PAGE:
My wife and I are planning on riding the Meseta from Burgos to Leon (8 stages/ 112 miles (180 km). We are starting our hike in SJPDP and going all the way to Finisterre and to make up time we were going to ride on bike this segment. I see from various comments only certain parts of the meseta are described. Any issues or problems from riding all the way from Burgos to Leon by bike.

Thank you for your imput Perregrinos!
We are planning on doing this stretch by bike this year too. (We're walking from Logroño to Burgos first).
However, we're planning on taking 4 days though (40 - 50km per day). 8 days sounds like very short cycling stages to me. Please don't misunderstand me, I'm not meaning to be critical, just wondering if we're being too ambitious?
 
Camino(s) past & future
CF SJPdP to SdC
(May 2015)
CF Sarria to SdC
(May 2016)
CF SJPDP-SdC
(Apr/May 2018)
VdlP (2020)
#9
@Gadflyparexcellence , to echo others the walkers path is quite wide throughout. About 2 km on from Castojeriz there is an elevation gain of around 100 m over 1 km (10%) and a 30 m paved drop the other side over less than 300 m (>10%).

Shortly after Boadillo del Camino the path runs alongside Canal del Castilla for about 5km to Fromista. The width of the path is not generous and cyclists may be less than welcome.

Beyond Fromista the path is alongside roads. For my money you are advised to use them and not the relatively narrow path.

I am a walker with significant hearing loss. Even with an aid I often do not hear overtakers until they are right on top of me. And that is very frightening. My involuntary movements, especially with my poles, especially on a narrow path, may cause a cyclist a lot of grief.

Given there is nothing magical about using the walkers route I strongly suggest you bike from Castrojeriz north-west to the N120 and ride that to Sahangun then the N120 / N601 to Mansila del Mulas and on to Leon. I prefer to walk on roads and found the various N roads, and many provincial ones also, had good shoulders and easy curves. And were often lightly used where there was an autovia or similar nearby.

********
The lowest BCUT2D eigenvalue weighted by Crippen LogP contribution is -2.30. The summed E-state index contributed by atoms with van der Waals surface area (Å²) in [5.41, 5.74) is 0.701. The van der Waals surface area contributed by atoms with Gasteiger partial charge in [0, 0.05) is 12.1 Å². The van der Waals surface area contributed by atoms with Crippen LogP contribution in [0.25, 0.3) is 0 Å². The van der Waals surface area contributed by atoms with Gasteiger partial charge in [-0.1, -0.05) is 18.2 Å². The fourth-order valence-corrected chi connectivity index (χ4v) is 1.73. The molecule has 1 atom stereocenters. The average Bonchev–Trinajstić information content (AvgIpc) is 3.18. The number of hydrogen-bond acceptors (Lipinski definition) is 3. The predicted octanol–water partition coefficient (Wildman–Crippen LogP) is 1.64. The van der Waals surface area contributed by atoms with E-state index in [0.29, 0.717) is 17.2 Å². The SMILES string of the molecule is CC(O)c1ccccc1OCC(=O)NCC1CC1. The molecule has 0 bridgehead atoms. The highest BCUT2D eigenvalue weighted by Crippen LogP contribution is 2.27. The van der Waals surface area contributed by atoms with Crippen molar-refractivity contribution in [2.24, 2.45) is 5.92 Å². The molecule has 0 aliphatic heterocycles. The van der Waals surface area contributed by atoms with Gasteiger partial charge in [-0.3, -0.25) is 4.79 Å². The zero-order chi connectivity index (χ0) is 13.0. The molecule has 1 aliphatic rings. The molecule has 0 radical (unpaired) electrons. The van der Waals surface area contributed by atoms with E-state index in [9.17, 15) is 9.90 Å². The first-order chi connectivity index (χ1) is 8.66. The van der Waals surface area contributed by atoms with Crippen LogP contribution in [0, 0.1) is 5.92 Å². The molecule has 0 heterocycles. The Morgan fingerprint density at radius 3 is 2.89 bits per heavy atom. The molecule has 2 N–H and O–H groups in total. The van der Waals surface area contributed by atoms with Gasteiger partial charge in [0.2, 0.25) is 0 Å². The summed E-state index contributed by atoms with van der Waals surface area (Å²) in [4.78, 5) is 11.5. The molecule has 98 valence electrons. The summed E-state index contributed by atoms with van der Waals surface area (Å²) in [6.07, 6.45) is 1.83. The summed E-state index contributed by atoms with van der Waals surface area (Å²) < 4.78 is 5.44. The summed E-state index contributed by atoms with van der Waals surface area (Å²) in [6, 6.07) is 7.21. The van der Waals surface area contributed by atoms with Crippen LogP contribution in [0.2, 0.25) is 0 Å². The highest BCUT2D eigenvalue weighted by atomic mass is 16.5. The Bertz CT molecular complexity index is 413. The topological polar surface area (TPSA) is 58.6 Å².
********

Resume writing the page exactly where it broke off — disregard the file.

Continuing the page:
You will still go through the Meseta. Except it will be your Meseta with your unique memories.

@Gadflyparexcellence , kia kaha (take care, be strong, get going) and remember to use a helmet.
Very diplomatic @AlwynWellington.

After our last CF and our experiences with cyclists, including being hit three times (the last one almost ended in a fist fight) I am sorry to say I am vehemently anti-cyclist on the Camino walking routes.

I will refrain from any further participation in threads about cycling. It might get me banned ;););)

P.S. I am sure all the members here who cycle the Camino are careful and considerate.
Sadly in my experience, the rest of them, probably 80-90% are not.
 
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Humbertico

Active Member
Camino(s) past & future
Plan 2018
#10
@Gadflyparexcellence , to echo others the walkers path is quite wide throughout. About 2 km on from Castojeriz there is an elevation gain of around 100 m over 1 km (10%) and a 30 m paved drop the other side over less than 300 m (>10%).

Shortly after Boadillo del Camino the path runs alongside Canal del Castilla for about 5km to Fromista. The width of the path is not generous and cyclists may be less than welcome.

Beyond Fromista the path is alongside roads. For my money you are advised to use them and not the relatively narrow path.

I am a walker with significant hearing loss. Even with an aid I often do not hear overtakers until they are right on top of me. And that is very frightening. My involuntary movements, especially with my poles, especially on a narrow path, may cause a cyclist a lot of grief.

Given there is nothing magical about using the walkers route I strongly suggest you bike from Castrojeriz north-west to the N120 and ride that to Sahangun then the N120 / N601 to Mansila del Mulas and on to Leon. I prefer to walk on roads and found the various N roads, and many provincial ones also, had good shoulders and easy curves. And were often lightly used where there was an autovia or similar nearby.